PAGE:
RSD, or reflex sympathetic dystrophy, is a chronic pain disorder involving the sympathetic nervous system. An injury will activate the body's pain recognition. But a disturbance within the normal sympathetic nervous system occurs and an abnormal cycle of extreme pain begins.There are three stages of RSD.
The first stage is prolonged pain more severe than the injury, described as burning. Initially, there is swelling, sensitivity to temperature and light touch. This stage can last one to three months and resolve without treatment.
The second stage includes symptoms of continuous pain; the skin becomes cool and blue with increased stiffness of ligaments and joints. This stage may last an additional three months with a rare chance of improvement.
Finally in Stage 3, the pain may extend beyond the initial injury site. The affected muscles will waste with contraction of tendons and a definite withering of the affected limb will occur.
Severe chronic pain continues to be the major complaint. This stage is irreversible.
- Trauma (often minor) such as a bruise, sprain, or broken bone
- Heart attack
- Carpal tunnel syndrome or repetitive motion disorder
Treatment options can include physical therapy to the affected limb, pain medications, transcutaneous electrical stimulator, and sympathetic nerve blocks. If conservative therapy does not work but the nerve blocks relieve pain even for a short period, then surgical sympathectomy can be considered.
The videoscope surgical procedure performed to treat RSD is called thoracoscopic sympathectomy. The procedure is performed using a thoracoscope -- a tiny camera that transmits images from inside the chest to a video monitor. The video camera and instruments are inserted through two to three small incisions located in the side of the chest under the axilla (armpit). The sympathetic chain is located and the thoracic segment of T2-T4 is cut or clipped. The incisions are sutured internally so that no sutures will need to be removed following the procedure.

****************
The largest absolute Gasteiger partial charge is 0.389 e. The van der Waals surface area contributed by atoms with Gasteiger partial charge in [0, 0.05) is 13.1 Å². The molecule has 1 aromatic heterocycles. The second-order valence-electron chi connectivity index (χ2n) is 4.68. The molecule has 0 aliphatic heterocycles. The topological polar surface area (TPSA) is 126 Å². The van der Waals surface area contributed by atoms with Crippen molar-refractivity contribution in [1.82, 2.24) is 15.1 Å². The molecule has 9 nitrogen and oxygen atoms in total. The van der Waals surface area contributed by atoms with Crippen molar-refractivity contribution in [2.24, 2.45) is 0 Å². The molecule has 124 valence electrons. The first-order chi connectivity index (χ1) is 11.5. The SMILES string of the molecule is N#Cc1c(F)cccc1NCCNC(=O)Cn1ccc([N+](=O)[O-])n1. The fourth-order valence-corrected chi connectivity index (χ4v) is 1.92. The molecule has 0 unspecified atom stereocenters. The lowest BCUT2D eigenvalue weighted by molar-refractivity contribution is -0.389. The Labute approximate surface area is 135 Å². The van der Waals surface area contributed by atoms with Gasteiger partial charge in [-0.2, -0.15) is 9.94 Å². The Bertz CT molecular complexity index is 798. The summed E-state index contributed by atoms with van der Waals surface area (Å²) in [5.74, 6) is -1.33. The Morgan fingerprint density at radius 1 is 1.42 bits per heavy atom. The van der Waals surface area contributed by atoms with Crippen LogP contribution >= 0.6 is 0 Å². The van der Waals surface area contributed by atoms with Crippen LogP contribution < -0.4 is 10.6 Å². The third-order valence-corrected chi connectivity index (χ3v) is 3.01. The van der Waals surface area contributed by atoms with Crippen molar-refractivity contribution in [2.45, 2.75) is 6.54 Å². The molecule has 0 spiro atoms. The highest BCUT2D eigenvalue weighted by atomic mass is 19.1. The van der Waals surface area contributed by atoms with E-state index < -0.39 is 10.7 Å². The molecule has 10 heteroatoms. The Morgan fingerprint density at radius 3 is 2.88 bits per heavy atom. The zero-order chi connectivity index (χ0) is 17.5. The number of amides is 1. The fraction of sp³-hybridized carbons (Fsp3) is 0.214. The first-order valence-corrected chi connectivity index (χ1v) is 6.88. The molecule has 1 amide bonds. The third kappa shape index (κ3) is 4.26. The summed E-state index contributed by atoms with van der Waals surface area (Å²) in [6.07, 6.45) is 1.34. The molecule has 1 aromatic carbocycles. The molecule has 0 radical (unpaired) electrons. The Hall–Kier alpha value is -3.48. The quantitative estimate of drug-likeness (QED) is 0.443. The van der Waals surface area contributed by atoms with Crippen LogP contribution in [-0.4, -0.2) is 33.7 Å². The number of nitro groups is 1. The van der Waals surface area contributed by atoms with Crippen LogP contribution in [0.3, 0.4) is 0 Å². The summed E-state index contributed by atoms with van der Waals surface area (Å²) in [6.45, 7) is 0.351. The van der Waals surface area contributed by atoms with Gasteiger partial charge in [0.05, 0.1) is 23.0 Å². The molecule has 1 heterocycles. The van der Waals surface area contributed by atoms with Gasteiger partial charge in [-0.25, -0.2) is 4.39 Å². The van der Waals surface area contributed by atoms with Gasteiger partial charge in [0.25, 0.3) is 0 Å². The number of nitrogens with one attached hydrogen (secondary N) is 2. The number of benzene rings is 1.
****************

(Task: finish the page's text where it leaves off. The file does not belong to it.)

Some individuals want to go home the same day as surgery, and some spend the night and go home the next morning. Patients are able to return to most normal activity within four to five days after surgery. The only limitation is on heavy lifting for a week or two after surgery, which could cause pain. Patients are usually able to return to work within two to five days. Patients are sent home with pain medication that will be needed for a few days after surgery. Patients are able to shower two days after surgery.
There is an 80 to 90 percent success rate with this surgery if performed in the early stages of progression of the RSD.
No surgery is without risk, but complications from this procedure are very rare. Bleeding, pneumothorax and infection are a few possible complications. Horner's syndrome, in which there is a drooping of the upper eyelid, permanent constriction of the pupil, or no facial sweating on the same side of the surgery are symptoms associated with this condition. These are rare as well.